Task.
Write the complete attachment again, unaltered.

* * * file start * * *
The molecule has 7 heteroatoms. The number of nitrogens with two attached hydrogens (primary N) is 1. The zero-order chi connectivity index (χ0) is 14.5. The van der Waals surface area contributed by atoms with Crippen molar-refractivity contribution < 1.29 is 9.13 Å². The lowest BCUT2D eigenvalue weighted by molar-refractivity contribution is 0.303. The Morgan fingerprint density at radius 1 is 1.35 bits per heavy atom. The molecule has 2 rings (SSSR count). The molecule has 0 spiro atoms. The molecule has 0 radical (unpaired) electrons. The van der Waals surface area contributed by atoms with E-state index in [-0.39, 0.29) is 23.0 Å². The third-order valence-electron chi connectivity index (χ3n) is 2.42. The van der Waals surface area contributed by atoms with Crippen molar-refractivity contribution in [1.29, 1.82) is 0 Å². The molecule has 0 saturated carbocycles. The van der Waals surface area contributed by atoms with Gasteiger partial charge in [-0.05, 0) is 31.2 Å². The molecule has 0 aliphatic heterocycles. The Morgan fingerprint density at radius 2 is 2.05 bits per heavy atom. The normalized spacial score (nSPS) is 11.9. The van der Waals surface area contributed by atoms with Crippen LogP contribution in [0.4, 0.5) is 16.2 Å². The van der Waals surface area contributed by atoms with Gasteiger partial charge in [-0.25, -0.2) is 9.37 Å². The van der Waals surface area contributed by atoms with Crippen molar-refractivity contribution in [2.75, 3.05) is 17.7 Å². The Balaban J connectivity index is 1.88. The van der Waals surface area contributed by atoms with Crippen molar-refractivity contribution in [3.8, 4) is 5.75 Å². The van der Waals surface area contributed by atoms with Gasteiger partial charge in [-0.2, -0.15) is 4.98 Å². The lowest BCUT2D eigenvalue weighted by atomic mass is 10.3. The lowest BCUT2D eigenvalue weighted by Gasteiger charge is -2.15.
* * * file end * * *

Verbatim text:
The molecule has 7 heteroatoms. The number of nitrogens with two attached hydrogens (primary N) is 1. The zero-order chi connectivity index (χ0) is 14.5. The van der Waals surface area contributed by atoms with Crippen molar-refractivity contribution < 1.29 is 9.13 Å². The lowest BCUT2D eigenvalue weighted by molar-refractivity contribution is 0.303. The Morgan fingerprint density at radius 1 is 1.35 bits per heavy atom. The molecule has 2 rings (SSSR count). The molecule has 0 spiro atoms. The molecule has 0 radical (unpaired) electrons. The van der Waals surface area contributed by atoms with E-state index in [-0.39, 0.29) is 23.0 Å². The third-order valence-electron chi connectivity index (χ3n) is 2.42. The van der Waals surface area contributed by atoms with Crippen molar-refractivity contribution in [1.29, 1.82) is 0 Å². The molecule has 0 saturated carbocycles. The van der Waals surface area contributed by atoms with Gasteiger partial charge in [-0.05, 0) is 31.2 Å². The molecule has 0 aliphatic heterocycles. The Morgan fingerprint density at radius 2 is 2.05 bits per heavy atom. The normalized spacial score (nSPS) is 11.9. The van der Waals surface area contributed by atoms with Crippen LogP contribution in [0.4, 0.5) is 16.2 Å². The van der Waals surface area contributed by atoms with Gasteiger partial charge in [-0.25, -0.2) is 9.37 Å². The van der Waals surface area contributed by atoms with Crippen molar-refractivity contribution in [2.75, 3.05) is 17.7 Å². The Balaban J connectivity index is 1.88. The van der Waals surface area contributed by atoms with Crippen molar-refractivity contribution in [3.8, 4) is 5.75 Å². The van der Waals surface area contributed by atoms with Gasteiger partial charge in [-0.2, -0.15) is 4.98 Å². The lowest BCUT2D eigenvalue weighted by atomic mass is 10.3. The lowest BCUT2D eigenvalue weighted by Gasteiger charge is -2.15.